Wednesday, February 27, 2013

CBR V Review #14: The Name of the Wind by Patrick Rothfuss

“It's like everyone tells a story about themselves inside their own head. Always. All the time. That story makes you what you are. We build ourselves out of that story.” 

This is going to be an incredibly glowing review, so prepare yourselves.  It's my second read through of this fantastic fantasy book (which is volume one of The Kingkiller Chronicles) and I loved it even more the second time.  I am an unabashed fangirl of this series.  I belong to a group that discusses theories on what has happened and what is going to happen.  I follow Rothfuss's fabulous blog and facebook page.  And I desperately want a set of talent pipes, but I'm such a nerd that I feel badly buying them for myself because I feel they need to be earned.  So this review is going to be filled with nothing but praise, and all of it well deserved.

The Name of the Wind is a fantasy epic following the story of Kvothe, who is a man of many names and stories.  The narrative is framed by our hero, who is currently in hiding as an innkeeper named Kote (in a beautiful play on words, this name means "disaster" in Siaru, one of the languages in the world this is set in).  Kote comes upon a man one evening known as The Chronicler, and is compelled to tell his story and set the record straight.  He tells Chronicler that he will tell the story over three days, and that nothing is to be omitted or changed in any way - this is *his* telling.  The books, then, are set with each volume of the trilogy representing a day of the story being told, with some bouncing back and forth between Kvothe's story, and what is happening to Kote, Chronicler, and Kote's student Bast during the telling.  The Name of the Wind is Day One, and what a day it is.

In Kote's timeline, war rages and times are tough.  We know from Bast, who is of the Fae, that Kote is not the man he used to be, though we aren't really sure why.  An innkeeper's life seems a strange choice for a man of legend, whose stories are told over fires countless times till any seed of truth seems to be lost.  There are terrible things on the horizon in this present, with horrible demon spiders called Scrael appearing unexpectedly.  But the thing that really pulls everything along is the story that Kote is telling, the story of our beloved Kvothe.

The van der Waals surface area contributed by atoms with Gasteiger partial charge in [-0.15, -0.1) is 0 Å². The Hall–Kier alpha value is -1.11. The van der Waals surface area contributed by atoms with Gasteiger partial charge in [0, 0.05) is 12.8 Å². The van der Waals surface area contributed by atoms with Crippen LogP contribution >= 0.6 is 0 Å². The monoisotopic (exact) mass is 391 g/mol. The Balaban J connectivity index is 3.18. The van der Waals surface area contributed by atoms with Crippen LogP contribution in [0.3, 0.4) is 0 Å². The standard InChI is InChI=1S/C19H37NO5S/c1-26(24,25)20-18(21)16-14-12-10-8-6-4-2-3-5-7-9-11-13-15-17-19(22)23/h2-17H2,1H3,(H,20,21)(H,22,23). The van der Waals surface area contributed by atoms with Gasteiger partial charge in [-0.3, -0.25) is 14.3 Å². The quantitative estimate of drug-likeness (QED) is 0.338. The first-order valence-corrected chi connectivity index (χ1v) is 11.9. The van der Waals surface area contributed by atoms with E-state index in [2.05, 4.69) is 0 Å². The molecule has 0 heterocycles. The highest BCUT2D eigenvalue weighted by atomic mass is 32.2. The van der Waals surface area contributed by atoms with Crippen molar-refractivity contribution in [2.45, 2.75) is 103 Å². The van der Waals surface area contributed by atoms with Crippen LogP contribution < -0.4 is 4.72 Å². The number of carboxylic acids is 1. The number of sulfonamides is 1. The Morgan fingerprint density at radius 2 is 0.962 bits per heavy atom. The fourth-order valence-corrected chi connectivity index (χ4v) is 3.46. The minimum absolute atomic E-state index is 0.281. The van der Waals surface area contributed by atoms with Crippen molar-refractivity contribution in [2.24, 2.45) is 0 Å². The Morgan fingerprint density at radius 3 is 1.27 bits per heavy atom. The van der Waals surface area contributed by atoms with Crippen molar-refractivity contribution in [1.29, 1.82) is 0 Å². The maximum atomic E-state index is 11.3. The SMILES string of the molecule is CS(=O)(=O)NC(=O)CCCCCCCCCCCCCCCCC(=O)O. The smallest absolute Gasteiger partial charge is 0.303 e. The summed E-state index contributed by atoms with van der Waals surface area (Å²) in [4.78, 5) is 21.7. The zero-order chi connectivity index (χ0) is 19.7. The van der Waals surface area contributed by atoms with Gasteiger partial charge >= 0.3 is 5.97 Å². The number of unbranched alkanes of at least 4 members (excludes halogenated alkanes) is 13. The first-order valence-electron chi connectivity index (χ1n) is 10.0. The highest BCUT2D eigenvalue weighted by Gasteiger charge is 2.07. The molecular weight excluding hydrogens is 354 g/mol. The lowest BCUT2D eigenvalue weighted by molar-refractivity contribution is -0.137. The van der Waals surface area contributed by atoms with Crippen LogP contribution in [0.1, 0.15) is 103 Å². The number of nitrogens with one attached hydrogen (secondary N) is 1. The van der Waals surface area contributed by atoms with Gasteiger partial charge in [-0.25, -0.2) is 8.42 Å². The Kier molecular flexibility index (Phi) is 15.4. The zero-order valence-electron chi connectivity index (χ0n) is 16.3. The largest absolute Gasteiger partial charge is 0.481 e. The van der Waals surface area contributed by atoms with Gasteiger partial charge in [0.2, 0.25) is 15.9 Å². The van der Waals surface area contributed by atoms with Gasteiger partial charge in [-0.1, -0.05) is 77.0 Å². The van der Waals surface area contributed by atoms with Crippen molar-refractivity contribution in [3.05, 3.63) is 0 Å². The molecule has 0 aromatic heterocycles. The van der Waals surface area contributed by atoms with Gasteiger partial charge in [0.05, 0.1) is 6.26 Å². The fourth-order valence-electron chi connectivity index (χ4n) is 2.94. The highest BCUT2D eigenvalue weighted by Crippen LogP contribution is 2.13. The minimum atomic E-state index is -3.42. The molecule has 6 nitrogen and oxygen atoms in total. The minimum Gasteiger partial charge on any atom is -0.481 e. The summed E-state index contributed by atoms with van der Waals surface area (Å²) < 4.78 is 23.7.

I've heard a lot of people hate on Kvothe.  He's arrogant and impulsive.  Sure, that's true, but I find it to be part of his charm that he's flawed.  Kvothe's story begins with the Edema Ruh, traveling troupers who are his family.  Kvothe's Ruh roots are essential to the story, both because his upbringing shapes who he is, and because what happens to his troupe is the catalyst for everything that comes after.  Kvothe is a brilliant boy, the type of kid you only have to show something once and he's got it.  An arcanist travels with the troupe for a time, and this lights a fire of learning under Kvothe.  He wants desperately to attend the University and learn more, and it's obvious that he's more than capable of handling the workload.

I hesitate to go further into the plot.  It's such a beautiful story to discover piece by piece, layers of success on foundations of tragedy.  Kvothe's journey is far from a simple one, and it's a joy to see the world through his eyes.

Rothfuss has done such a beautiful job in world creating here.  I'm a big fantasy reader, and the more thoroughly developed the world is that I'm being brought into, the happier I am.  Rothfuss has gone so far as to have a currency converter program you can play with on his website - THAT is some serious dedication to world building.  The cultures, currencies, languages - all of it feels organic and complete as you read, like you could really go and live there, study at the University, listen to the musicians at the Eolian. 

Oh, the music.  I have to mention that.  I am a musician - I've been a singer most of my life.  Kvothe's passion for music is one of my favorite things about the series.  The culture of the musical world in this book is rich and vivid and I adore it.  I want to go listen to people play in the Eolian.  I want to try for my talent pipes.  I want to throw back a tankard of sounten with Deoch and Stanchion.  It's not a common thing to pay so much tribute to music, and this series does it in the best ways possible.